June 17, 2024

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Scientists document cases tied to old medical procedure

4 min read

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Scientists are looking into whether certain medical procedures can transmit amyloid plaques linked to the development of Alzheimer’s disease Fuse/Getty Images
  • Researchers are reporting that a medical procedure done decades ago on children with growth-related disorders may have transferred amyloid plaques and caused Alzheimer’s disease to develop in those patients.
  • Experts note that the medical procedure in these treatments is no longer used due to safety concerns.
  • They add that there’s no evidence that Alzheimer’s disease can be casually transmitted between people.

Researchers are reporting that some people developed dementia at an early age after being treated as children for growth-related disorders with injections of a pituitary-derived growth hormone contaminated with brain proteins associated with Alzheimer’s disease.

The treatment in these particular cases is no longer used, but researchers say the discovery suggests that Alzheimer’s could — under certain circumstances — be transmitted from one person to another.

The research reached similar conclusions to past studies that reported some of the children injected with cadaver-derived pituitary growth hormone (c-hGH) later died of Creutzfeldt–Jakob disease due to contamination of the injections with brain proteins called prions, known to cause the fatal degenerative neurodegenerative disorder.

The new study, led by researchers from the National Hospital for Neurology and Neurosurgery in London and published in the journal Nature Medicine, said that between 1959 and 1985, at least 1,848 people in the United Kingdom were treated with c-hGH for a variety of growth-related disorders known to originate in the pituitary gland, including those causing dwarfism.

Studying data on this population, researchers identified eight cases where patients seemingly exposed to amyloid-beta proteins via the injections developed dementia and biomarker changes consistent with Alzheimer’s disease beginning in their 40s — far earlier than most cases of dementia.

Amyloid plaques in the brain are a primary characteristic of Alzheimer’s disease and are believed to play a role in progression of the disease. The patients also developed neurofibrillary tangles of tau proteins, another marker for Alzheimer’s.

Other studies by the same research group have shown that young adults who received c-hGH and later died of Creutzfeldt–Jakob disease (CJD) also had amyloid deposits in their brains and blood vessels as well as CJD prions that could be traced to contaminated injections.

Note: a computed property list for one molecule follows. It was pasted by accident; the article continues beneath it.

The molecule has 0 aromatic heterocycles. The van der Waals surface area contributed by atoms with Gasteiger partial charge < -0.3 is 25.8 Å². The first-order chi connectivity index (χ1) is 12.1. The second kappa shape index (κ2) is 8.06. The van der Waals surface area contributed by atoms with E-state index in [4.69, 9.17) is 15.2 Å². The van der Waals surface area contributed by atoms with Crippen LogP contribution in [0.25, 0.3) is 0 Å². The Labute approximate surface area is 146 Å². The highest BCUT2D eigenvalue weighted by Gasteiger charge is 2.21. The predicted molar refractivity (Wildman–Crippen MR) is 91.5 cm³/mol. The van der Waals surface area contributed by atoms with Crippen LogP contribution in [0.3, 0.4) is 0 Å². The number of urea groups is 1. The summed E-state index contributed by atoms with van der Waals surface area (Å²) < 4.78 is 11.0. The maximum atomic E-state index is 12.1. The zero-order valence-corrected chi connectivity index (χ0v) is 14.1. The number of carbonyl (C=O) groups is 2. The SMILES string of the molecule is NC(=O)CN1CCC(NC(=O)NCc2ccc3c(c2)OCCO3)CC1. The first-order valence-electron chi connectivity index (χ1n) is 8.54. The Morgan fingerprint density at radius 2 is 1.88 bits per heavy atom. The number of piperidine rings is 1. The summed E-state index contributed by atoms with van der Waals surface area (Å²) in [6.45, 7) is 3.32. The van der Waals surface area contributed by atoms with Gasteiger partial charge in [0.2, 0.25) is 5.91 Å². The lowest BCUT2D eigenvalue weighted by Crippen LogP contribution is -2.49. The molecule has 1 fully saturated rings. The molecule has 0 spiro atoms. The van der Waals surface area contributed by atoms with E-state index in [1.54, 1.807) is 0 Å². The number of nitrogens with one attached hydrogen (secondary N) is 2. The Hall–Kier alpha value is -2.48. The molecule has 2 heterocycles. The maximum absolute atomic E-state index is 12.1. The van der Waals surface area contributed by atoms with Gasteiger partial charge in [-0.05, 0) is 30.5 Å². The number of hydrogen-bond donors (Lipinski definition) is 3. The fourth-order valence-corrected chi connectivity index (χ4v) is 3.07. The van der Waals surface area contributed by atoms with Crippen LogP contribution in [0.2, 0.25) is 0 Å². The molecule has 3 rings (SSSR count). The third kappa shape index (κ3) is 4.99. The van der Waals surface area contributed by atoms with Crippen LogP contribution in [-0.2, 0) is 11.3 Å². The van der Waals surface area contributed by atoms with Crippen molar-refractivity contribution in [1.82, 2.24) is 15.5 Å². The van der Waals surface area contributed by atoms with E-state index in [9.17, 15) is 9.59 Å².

The study authors wrote that their research demonstrates that recipients “developed dementia and biomarker changes within the phenotypic spectrum of [Alzheimer’s disease], suggesting that [Alzheimer’s], like CJD, has environmentally acquired (iatrogenic) forms as well as late-onset sporadic and early-onset inherited forms.“

“Although iatrogenic [Alzheimer’s disease] may be rare and there is no suggestion that amyloid plaques can be transmitted between individuals in activities of daily life, its recognition emphasizes the need to review measures to prevent accidental transmissions via other medical and surgical procedures,” they added.

Brian Balin, PhD, the director of the Center for Chronic Disorders of Aging and a professor of neuroscience and neuropathology at the Philadelphia College of Osteopathic Medicine who was not involved in the research, said the study is an interesting analysis of possible cases of iatrogenic transmission of Alzheimer’s disease, but he told Medical News Today that more research — including studies of the brains of the participants in the study — are needed to shed light on how contamination with amyloid proteins could progress to disease.

He stressed that the study did not report that the disease is casually transmissible between people.

Dr. Claudio Soto, a professor of neurology and director of the George and Cynthia Mitchell Center for Research in Alzheimer’s Disease and Related Brain Disorders at the UT Health Houston, told Medical News Today that the study demonstrated a real-world example of a theory that previously had been demonstrated only in animal experiments.

“In the last 10 years there have been a lot of discussions that diseases like Alzheimer’s and Parkinson’s could be transmitted like prion diseases, from one person to another,” said Soto, who was not involved in the research.

Injections of pituitary-derived growth hormones to treat growth disorders were discontinued decades ago due to such safety concerns. However, the study raises the possibility that other types of transmission could lead to the iatrogenic, or acquired, development of Alzheimer’s disease, Soto said.

Iatrogenic transmission of prion diseases has been shown to occur via contaminated surgical instruments, for example, Balin noted.

“Does it happen under other circumstances, like blood transfusions?” Soto asked. “The study opens the door for the possibility.”

Soto agreed with Balin that there’s no current evidence that people can “catch” Alzheimer’s disease and said further research is needed.

He noted, however, that some prion diseases can be transmitted through blood, notably Bovine Spongiform Encephalopathy (BSE), or “mad cow disease,” which can spread to humans as well as among cattle via consumption of beef products containing BSE prions.

“That’s well-established,” said Soto.


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